Without Apprenticeships, Migrant Germans Lack Career Opportunties
DAVID GREENE, HOST:
This week, NPR has been exploring what life is like for Muslims in Europe - this, at a time when image of Muslims has been co-opted by small number of violent extremists.
RENEE MONTAGNE, HOST:
Our colleague, Audie Cornish, and a team from All Things Considered have been visiting three countries in Europe with large Muslim populations, the U.K., France and Germany. We're hearing from our colleagues based in Europe as well, including Soraya Sarhaddi Nelson in Germany, which is home to about 4 million Muslims.
GREENE: Many were born and raised in Germany. But they are often not embraced by German society or the workplace. A recent study found young Germans with immigrant roots, especially Muslim ones, are often passed over for the nation's coveted apprenticeship spots. Soraya has this report from Hamburg.
BURAK KARAKUS: (Speaking German).
SORAYA SARHADDI NELSON, BYLINE: Learning how to talk to clients is an important part of Burak Karakus's training at this Hamburg-based commercial trading company. The 23-year-old, German-born son of Turkish immigrants is an apprentice in the export business. He says it wasn't his first choice of a career. What he really wanted to do was become a businessman in the automotive industry. But Karakus says after applying for at least 150 apprenticeships in that field, he gave up. He says in two years, he could barely get an interview - let alone a spot - despite earning high scores on his exit exams from a top-tiered German high school.
KARAKUS: (Speaking German).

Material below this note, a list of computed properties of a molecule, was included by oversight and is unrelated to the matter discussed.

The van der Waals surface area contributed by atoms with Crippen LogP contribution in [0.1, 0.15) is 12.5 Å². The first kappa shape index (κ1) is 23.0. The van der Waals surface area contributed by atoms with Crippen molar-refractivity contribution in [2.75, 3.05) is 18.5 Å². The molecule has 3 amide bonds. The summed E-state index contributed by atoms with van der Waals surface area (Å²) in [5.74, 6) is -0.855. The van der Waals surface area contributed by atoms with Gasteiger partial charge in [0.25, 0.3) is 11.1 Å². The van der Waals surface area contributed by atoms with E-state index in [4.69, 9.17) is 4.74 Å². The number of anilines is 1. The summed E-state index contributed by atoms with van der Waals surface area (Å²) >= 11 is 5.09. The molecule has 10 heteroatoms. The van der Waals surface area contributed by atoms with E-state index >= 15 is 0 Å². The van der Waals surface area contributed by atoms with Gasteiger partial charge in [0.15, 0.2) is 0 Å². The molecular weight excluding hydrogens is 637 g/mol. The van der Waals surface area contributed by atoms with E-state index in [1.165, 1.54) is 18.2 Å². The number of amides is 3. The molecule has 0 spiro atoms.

NELSON: "I would apply 10 times to the same company in one month, just to show them how interested I was," Karakus says. "But I never heard back. And each time when I checked the website, it would still say help wanted." Karakus is hardly alone in Germany.
AYDAN OZOGUZ: (Speaking German).
NELSON: Aydan Ozoguz, who is the country's commissioner for migration, refugees and integration, says young people with Arabic or Turkish-sounding names have a much lower chance of landing an apprenticeship than those with German-sounding names. That can be a career killer, as apprenticeships are vital here if you want to join a trade. A Bertelsmann Foundation study released in January backs the commissioner's claim. It found that while a quarter of young Germans have foreign roots, 85 percent of German companies offering apprenticeships aren't training any of them. The study also found only one in three of such companies ever trained an apprentice with immigrant roots. Claudia Burkard is the project manager in charge of the study, which looked at about a thousand companies.
CLAUDIA BURKARD: The great majority of the companies, about three-quarters, told us that it's because they don't get applications from young people with migration backgrounds. But it doesn't seem very plausible, as other studies and surveys show that the application behavior of young people with migration backgrounds doesn't differ significantly from those without.
NELSON: She says companies' reservations are based on misplaced fears.
BURKARD: It's more that the fear of language barriers means that companies shy away from the risk of having an apprentice who might fail or quit because of language difficulties.
NELSON: Burkard says German companies should be strongly encouraged to train immigrants and see their capabilities rather than presumed deficits. She adds the government must also help young Germans by guaranteeing vocational education. Soraya Sarhaddi Nelson, NPR News.
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